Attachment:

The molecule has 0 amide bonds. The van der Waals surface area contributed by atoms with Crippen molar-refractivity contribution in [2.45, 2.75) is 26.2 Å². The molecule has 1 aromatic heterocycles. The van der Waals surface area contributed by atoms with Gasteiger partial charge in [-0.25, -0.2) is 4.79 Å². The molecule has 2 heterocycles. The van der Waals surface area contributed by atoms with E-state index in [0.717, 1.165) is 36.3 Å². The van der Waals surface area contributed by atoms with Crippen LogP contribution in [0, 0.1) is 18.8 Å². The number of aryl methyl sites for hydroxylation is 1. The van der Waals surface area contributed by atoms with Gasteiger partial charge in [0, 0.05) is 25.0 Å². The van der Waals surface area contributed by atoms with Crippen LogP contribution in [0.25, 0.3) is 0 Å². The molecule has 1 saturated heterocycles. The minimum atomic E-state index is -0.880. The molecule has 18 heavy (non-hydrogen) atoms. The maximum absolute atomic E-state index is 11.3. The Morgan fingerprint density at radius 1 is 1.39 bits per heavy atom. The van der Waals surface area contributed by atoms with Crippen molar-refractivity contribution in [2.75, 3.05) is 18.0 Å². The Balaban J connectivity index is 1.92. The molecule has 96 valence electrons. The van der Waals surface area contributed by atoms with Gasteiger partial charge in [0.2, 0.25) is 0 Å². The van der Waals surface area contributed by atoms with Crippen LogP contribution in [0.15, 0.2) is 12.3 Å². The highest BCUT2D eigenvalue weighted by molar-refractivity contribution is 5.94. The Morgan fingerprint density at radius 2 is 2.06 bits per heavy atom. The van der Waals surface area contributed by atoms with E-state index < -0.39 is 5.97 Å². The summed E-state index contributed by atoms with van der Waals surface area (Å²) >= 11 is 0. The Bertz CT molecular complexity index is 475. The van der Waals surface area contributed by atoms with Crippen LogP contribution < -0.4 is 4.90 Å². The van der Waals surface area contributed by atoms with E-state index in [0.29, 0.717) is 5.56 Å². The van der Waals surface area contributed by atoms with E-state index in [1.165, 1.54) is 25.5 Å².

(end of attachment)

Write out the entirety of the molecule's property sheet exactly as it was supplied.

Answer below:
The molecule has 0 amide bonds. The van der Waals surface area contributed by atoms with Crippen molar-refractivity contribution in [2.45, 2.75) is 26.2 Å². The molecule has 1 aromatic heterocycles. The van der Waals surface area contributed by atoms with Gasteiger partial charge in [-0.25, -0.2) is 4.79 Å². The molecule has 2 heterocycles. The van der Waals surface area contributed by atoms with E-state index in [0.717, 1.165) is 36.3 Å². The van der Waals surface area contributed by atoms with Crippen LogP contribution in [0, 0.1) is 18.8 Å². The number of aryl methyl sites for hydroxylation is 1. The van der Waals surface area contributed by atoms with Gasteiger partial charge in [0, 0.05) is 25.0 Å². The van der Waals surface area contributed by atoms with Crippen LogP contribution in [0.25, 0.3) is 0 Å². The molecule has 1 saturated heterocycles. The minimum atomic E-state index is -0.880. The molecule has 18 heavy (non-hydrogen) atoms. The maximum absolute atomic E-state index is 11.3. The Morgan fingerprint density at radius 1 is 1.39 bits per heavy atom. The van der Waals surface area contributed by atoms with Crippen molar-refractivity contribution in [2.75, 3.05) is 18.0 Å². The Balaban J connectivity index is 1.92. The molecule has 96 valence electrons. The van der Waals surface area contributed by atoms with Gasteiger partial charge in [0.2, 0.25) is 0 Å². The van der Waals surface area contributed by atoms with Crippen LogP contribution in [0.15, 0.2) is 12.3 Å². The highest BCUT2D eigenvalue weighted by molar-refractivity contribution is 5.94. The Morgan fingerprint density at radius 2 is 2.06 bits per heavy atom. The van der Waals surface area contributed by atoms with E-state index < -0.39 is 5.97 Å². The summed E-state index contributed by atoms with van der Waals surface area (Å²) >= 11 is 0. The Bertz CT molecular complexity index is 475. The van der Waals surface area contributed by atoms with Crippen LogP contribution < -0.4 is 4.90 Å². The van der Waals surface area contributed by atoms with E-state index in [0.29, 0.717) is 5.56 Å². The van der Waals surface area contributed by atoms with E-state index in [1.165, 1.54) is 25.5 Å².